How many preterm births in England are due to excision of the cervical transformation zone? Nested case control study.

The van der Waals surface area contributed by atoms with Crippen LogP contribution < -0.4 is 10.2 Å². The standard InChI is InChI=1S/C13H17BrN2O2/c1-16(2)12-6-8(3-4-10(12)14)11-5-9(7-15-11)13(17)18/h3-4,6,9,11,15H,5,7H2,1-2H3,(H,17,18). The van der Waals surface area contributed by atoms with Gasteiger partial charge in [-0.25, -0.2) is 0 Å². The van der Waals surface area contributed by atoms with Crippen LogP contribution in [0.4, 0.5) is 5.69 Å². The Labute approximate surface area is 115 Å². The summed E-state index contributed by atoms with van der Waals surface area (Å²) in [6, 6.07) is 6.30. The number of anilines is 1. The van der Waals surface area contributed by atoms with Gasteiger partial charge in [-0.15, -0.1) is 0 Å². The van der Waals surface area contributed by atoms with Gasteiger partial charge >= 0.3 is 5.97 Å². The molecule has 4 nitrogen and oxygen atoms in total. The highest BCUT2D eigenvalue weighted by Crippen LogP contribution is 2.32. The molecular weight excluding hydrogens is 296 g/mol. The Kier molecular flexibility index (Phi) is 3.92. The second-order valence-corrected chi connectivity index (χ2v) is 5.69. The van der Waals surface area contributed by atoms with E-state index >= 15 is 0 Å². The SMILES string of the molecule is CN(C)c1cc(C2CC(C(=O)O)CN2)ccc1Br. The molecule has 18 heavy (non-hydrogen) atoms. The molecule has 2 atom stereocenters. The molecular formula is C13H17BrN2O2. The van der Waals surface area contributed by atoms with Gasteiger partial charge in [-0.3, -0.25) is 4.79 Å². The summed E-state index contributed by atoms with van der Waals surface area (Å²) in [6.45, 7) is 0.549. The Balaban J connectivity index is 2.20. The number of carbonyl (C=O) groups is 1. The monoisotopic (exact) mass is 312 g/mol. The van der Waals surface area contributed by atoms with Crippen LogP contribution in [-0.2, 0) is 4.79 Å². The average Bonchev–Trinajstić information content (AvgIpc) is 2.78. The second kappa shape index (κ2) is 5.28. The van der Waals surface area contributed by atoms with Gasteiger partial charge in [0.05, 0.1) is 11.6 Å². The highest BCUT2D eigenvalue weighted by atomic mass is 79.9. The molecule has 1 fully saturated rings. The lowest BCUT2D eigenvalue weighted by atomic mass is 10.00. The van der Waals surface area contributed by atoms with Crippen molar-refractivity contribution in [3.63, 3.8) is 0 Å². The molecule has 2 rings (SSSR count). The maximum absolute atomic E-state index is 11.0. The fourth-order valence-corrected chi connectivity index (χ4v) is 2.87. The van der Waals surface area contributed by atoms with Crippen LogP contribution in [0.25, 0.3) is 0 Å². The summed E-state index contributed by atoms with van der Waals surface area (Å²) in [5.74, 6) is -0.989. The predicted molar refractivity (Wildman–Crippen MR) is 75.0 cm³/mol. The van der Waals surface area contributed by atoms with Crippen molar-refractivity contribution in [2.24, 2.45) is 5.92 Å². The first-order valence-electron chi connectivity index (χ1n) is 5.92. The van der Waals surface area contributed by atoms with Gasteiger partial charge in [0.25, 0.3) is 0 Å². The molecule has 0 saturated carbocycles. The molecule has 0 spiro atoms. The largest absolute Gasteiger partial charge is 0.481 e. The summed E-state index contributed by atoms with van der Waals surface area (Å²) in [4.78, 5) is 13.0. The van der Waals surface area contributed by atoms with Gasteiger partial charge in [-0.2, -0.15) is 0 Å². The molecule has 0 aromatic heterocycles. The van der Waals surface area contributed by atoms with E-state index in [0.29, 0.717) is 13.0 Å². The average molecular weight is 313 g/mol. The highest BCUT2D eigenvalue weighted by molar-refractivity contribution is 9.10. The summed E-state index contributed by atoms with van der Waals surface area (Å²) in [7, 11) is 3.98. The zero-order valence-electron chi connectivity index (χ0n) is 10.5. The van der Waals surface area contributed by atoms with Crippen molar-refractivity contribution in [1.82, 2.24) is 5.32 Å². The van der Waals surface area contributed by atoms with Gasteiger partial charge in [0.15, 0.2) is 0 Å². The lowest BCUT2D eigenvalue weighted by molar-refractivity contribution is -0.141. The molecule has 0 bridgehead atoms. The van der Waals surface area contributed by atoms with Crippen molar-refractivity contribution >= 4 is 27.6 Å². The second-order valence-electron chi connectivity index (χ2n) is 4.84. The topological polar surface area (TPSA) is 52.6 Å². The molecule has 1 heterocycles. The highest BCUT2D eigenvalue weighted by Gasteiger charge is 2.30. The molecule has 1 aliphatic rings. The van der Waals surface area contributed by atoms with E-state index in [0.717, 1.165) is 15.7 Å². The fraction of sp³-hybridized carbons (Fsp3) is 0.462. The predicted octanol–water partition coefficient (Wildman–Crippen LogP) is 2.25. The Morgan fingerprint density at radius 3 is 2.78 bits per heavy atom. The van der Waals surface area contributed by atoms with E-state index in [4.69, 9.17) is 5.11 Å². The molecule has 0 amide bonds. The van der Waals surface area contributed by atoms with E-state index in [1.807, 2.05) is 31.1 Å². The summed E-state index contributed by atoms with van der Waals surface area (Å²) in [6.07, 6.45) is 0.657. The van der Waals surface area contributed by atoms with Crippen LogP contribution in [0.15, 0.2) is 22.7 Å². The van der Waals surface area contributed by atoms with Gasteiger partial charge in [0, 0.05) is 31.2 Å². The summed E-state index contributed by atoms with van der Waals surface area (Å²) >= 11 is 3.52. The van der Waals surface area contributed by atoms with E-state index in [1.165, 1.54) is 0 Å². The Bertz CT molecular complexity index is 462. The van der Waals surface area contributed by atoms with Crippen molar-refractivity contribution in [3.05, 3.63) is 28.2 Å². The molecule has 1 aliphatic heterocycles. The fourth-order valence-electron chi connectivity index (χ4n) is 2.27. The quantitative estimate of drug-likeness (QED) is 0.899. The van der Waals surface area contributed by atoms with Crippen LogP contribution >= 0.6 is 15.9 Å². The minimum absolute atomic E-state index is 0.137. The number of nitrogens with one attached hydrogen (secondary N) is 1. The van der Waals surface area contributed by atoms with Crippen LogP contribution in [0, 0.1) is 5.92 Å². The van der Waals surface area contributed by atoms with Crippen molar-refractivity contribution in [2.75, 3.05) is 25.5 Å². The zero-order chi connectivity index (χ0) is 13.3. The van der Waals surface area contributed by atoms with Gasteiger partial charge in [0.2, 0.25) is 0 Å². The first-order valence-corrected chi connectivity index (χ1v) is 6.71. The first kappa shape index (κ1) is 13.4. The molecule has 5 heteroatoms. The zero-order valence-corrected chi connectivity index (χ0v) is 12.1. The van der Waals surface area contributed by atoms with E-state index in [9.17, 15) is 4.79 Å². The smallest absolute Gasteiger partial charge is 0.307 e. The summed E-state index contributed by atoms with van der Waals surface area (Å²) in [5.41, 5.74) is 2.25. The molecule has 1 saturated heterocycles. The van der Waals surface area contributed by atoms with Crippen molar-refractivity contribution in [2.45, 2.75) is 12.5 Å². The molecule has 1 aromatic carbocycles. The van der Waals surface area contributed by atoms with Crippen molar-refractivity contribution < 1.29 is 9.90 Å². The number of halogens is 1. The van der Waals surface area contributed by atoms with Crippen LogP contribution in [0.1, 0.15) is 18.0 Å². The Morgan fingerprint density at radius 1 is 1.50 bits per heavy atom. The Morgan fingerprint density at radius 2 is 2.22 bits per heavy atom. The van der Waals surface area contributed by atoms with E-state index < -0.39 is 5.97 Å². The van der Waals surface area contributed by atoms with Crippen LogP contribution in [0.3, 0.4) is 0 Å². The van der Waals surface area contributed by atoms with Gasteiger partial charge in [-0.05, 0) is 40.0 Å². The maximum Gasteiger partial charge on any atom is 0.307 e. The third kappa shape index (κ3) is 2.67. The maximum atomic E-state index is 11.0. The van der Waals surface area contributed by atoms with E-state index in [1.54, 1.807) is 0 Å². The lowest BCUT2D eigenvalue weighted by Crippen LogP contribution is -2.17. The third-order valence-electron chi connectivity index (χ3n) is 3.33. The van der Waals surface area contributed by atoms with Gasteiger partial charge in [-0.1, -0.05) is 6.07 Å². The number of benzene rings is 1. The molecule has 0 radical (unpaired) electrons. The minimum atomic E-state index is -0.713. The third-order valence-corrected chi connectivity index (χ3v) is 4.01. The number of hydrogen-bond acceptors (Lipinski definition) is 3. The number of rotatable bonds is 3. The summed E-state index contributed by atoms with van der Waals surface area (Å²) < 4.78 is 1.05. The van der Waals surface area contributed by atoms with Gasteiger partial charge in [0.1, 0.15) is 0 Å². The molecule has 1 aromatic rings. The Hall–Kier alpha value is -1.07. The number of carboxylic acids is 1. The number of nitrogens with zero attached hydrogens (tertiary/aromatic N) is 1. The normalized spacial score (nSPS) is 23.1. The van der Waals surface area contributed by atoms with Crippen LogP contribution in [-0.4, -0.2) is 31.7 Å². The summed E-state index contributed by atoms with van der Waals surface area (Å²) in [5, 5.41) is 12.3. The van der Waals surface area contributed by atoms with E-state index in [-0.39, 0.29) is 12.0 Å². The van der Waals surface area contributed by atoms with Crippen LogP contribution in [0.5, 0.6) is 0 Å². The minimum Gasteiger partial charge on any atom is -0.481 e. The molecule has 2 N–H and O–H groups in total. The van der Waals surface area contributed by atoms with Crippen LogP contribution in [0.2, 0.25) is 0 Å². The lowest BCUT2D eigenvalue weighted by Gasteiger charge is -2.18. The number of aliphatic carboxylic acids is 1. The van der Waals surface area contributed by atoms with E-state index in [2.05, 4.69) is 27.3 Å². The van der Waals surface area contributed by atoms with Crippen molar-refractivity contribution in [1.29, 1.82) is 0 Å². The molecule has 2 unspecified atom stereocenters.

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BACKGROUND: Preterm births (as a proportion of all births) have been increasing in many countries. There is growing evidence of increased risk of preterm birth following excisional treatment of the cervix. We estimate the number of preterm births attributable to excisional treatments with a length of 10 mm or more in England. METHODS: Case-control study nested in a record linkage cohort of women with a histological sample at 13 hospitals in England. We combined observed age at first excisional treatment in our cohort with the weighted distribution of excision length from the case-control study to estimate the length distribution by age at first treatment among the cohort. The number of births after excision for each 5-year age group was estimated using national fertility data; published absolute risks of preterm (<37 gestational weeks) and very preterm birth (<32 weeks) were applied to these to estimate the number of preterm births per 100 women treated. Excess preterm births were estimated assuming all treatments were small. The attributable risk of preterm birth following excisional treatment in England was estimated. RESULTS: The majority of first excisional treatments at colposcopy were small (47.5%) or medium (39.1%), 9.5% were large and 4.1% were very large excisions. 4.0% of women treated before birth had more than one excisional treatment. Thus based on our cohort of 10,711 treated women and the length of treatment observed in the case control study we estimate an excess of 240 preterm births (including 57 very preterm) or 2.2 (including 0.5 very preterm) per 100 women treated. At a population level (for England) we estimate that 39,101 women aged 20-39 would be treated each year and that these treatments will lead to an excess of 840 preterm births (including 196 very preterm) in England each year. CONCLUSIONS: Assuming associations between preterm birth and treatment for cervical disease are causal; we estimate that an excess 840 (2.5%) preterm birth in England each year are due to excisional treatments of 10 mm or more. Those that go on to become pregnant should be closely monitored during antenatal period to reduce their risk of preterm birth.